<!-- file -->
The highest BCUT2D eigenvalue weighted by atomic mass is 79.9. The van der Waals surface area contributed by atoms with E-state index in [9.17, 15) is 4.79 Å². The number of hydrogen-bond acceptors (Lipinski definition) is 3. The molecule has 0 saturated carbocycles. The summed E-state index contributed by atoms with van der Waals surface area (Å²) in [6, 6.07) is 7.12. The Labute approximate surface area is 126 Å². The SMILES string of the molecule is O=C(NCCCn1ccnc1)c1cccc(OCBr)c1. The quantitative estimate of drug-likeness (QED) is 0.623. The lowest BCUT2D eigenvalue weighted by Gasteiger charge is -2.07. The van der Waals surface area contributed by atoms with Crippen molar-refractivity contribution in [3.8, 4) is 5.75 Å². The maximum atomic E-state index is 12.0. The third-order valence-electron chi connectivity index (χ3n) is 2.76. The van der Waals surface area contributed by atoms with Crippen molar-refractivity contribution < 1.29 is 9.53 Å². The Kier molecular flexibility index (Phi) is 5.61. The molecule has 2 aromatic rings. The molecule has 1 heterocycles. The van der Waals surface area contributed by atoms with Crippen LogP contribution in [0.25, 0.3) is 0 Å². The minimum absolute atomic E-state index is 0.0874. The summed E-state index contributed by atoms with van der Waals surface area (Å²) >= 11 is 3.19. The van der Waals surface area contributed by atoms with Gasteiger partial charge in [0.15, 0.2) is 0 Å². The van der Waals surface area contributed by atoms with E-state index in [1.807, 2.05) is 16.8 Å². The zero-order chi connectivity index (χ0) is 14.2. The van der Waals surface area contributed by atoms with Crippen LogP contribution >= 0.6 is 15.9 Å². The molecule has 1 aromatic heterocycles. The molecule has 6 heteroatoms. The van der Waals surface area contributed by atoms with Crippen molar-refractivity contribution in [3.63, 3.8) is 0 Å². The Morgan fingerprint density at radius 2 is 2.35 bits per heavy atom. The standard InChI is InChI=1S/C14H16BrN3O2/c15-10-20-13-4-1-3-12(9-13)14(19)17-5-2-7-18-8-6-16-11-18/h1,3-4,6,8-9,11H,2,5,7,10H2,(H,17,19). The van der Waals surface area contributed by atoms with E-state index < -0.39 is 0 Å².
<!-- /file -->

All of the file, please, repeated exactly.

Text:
The highest BCUT2D eigenvalue weighted by atomic mass is 79.9. The van der Waals surface area contributed by atoms with E-state index in [9.17, 15) is 4.79 Å². The number of hydrogen-bond acceptors (Lipinski definition) is 3. The molecule has 0 saturated carbocycles. The summed E-state index contributed by atoms with van der Waals surface area (Å²) in [6, 6.07) is 7.12. The Labute approximate surface area is 126 Å². The SMILES string of the molecule is O=C(NCCCn1ccnc1)c1cccc(OCBr)c1. The quantitative estimate of drug-likeness (QED) is 0.623. The lowest BCUT2D eigenvalue weighted by Gasteiger charge is -2.07. The van der Waals surface area contributed by atoms with Crippen molar-refractivity contribution in [3.8, 4) is 5.75 Å². The maximum atomic E-state index is 12.0. The third-order valence-electron chi connectivity index (χ3n) is 2.76. The van der Waals surface area contributed by atoms with Crippen molar-refractivity contribution < 1.29 is 9.53 Å². The Kier molecular flexibility index (Phi) is 5.61. The molecule has 2 aromatic rings. The molecule has 1 heterocycles. The van der Waals surface area contributed by atoms with Crippen LogP contribution in [0.25, 0.3) is 0 Å². The minimum absolute atomic E-state index is 0.0874. The summed E-state index contributed by atoms with van der Waals surface area (Å²) >= 11 is 3.19. The van der Waals surface area contributed by atoms with Gasteiger partial charge in [0.15, 0.2) is 0 Å². The van der Waals surface area contributed by atoms with E-state index in [1.807, 2.05) is 16.8 Å². The zero-order chi connectivity index (χ0) is 14.2. The van der Waals surface area contributed by atoms with Crippen LogP contribution >= 0.6 is 15.9 Å². The molecule has 1 aromatic heterocycles. The molecule has 6 heteroatoms. The van der Waals surface area contributed by atoms with Crippen molar-refractivity contribution in [3.63, 3.8) is 0 Å². The Morgan fingerprint density at radius 2 is 2.35 bits per heavy atom. The standard InChI is InChI=1S/C14H16BrN3O2/c15-10-20-13-4-1-3-12(9-13)14(19)17-5-2-7-18-8-6-16-11-18/h1,3-4,6,8-9,11H,2,5,7,10H2,(H,17,19). The van der Waals surface area contributed by atoms with E-state index < -0.39 is 0 Å².